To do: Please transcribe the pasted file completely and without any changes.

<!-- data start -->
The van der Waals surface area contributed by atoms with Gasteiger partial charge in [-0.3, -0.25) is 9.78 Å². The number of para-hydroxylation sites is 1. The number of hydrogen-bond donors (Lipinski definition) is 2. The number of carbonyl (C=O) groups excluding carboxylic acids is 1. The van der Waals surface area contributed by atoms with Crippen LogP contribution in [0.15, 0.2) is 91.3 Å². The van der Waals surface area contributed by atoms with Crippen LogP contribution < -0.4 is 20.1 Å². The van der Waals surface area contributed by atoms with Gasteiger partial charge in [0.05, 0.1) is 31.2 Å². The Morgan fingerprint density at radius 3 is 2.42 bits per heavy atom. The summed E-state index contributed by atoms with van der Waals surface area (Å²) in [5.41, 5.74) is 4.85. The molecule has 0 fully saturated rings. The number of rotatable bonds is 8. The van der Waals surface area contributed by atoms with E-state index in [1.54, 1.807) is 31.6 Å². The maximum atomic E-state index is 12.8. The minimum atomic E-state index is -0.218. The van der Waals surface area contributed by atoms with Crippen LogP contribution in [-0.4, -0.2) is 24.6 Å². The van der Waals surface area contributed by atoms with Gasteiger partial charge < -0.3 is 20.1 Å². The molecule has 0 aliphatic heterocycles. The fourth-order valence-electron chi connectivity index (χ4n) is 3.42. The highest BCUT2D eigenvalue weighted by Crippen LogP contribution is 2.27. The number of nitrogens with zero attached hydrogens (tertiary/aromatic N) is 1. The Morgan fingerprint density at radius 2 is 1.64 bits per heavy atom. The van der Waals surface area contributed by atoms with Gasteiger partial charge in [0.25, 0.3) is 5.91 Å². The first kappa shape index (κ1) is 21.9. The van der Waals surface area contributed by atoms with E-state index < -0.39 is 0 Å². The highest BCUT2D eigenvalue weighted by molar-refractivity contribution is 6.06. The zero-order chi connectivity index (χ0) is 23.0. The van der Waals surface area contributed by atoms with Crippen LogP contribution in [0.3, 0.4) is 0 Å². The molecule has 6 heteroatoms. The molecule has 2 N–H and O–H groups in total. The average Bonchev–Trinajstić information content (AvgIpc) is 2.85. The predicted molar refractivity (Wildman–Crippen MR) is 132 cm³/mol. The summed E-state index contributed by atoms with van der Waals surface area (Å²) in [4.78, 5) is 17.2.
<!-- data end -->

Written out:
The van der Waals surface area contributed by atoms with Gasteiger partial charge in [-0.3, -0.25) is 9.78 Å². The number of para-hydroxylation sites is 1. The number of hydrogen-bond donors (Lipinski definition) is 2. The number of carbonyl (C=O) groups excluding carboxylic acids is 1. The van der Waals surface area contributed by atoms with Crippen LogP contribution in [0.15, 0.2) is 91.3 Å². The van der Waals surface area contributed by atoms with Crippen LogP contribution < -0.4 is 20.1 Å². The van der Waals surface area contributed by atoms with Gasteiger partial charge in [0.05, 0.1) is 31.2 Å². The Morgan fingerprint density at radius 3 is 2.42 bits per heavy atom. The summed E-state index contributed by atoms with van der Waals surface area (Å²) in [5.41, 5.74) is 4.85. The molecule has 0 fully saturated rings. The number of rotatable bonds is 8. The van der Waals surface area contributed by atoms with E-state index in [1.54, 1.807) is 31.6 Å². The maximum atomic E-state index is 12.8. The minimum atomic E-state index is -0.218. The van der Waals surface area contributed by atoms with Crippen LogP contribution in [-0.4, -0.2) is 24.6 Å². The van der Waals surface area contributed by atoms with Gasteiger partial charge < -0.3 is 20.1 Å². The molecule has 0 aliphatic heterocycles. The fourth-order valence-electron chi connectivity index (χ4n) is 3.42. The highest BCUT2D eigenvalue weighted by Crippen LogP contribution is 2.27. The number of nitrogens with zero attached hydrogens (tertiary/aromatic N) is 1. The Morgan fingerprint density at radius 2 is 1.64 bits per heavy atom. The van der Waals surface area contributed by atoms with Gasteiger partial charge in [0.25, 0.3) is 5.91 Å². The first kappa shape index (κ1) is 21.9. The van der Waals surface area contributed by atoms with E-state index < -0.39 is 0 Å². The highest BCUT2D eigenvalue weighted by molar-refractivity contribution is 6.06. The zero-order chi connectivity index (χ0) is 23.0. The van der Waals surface area contributed by atoms with Crippen LogP contribution in [0.3, 0.4) is 0 Å². The molecule has 6 heteroatoms. The molecule has 2 N–H and O–H groups in total. The average Bonchev–Trinajstić information content (AvgIpc) is 2.85. The predicted molar refractivity (Wildman–Crippen MR) is 132 cm³/mol. The summed E-state index contributed by atoms with van der Waals surface area (Å²) in [4.78, 5) is 17.2.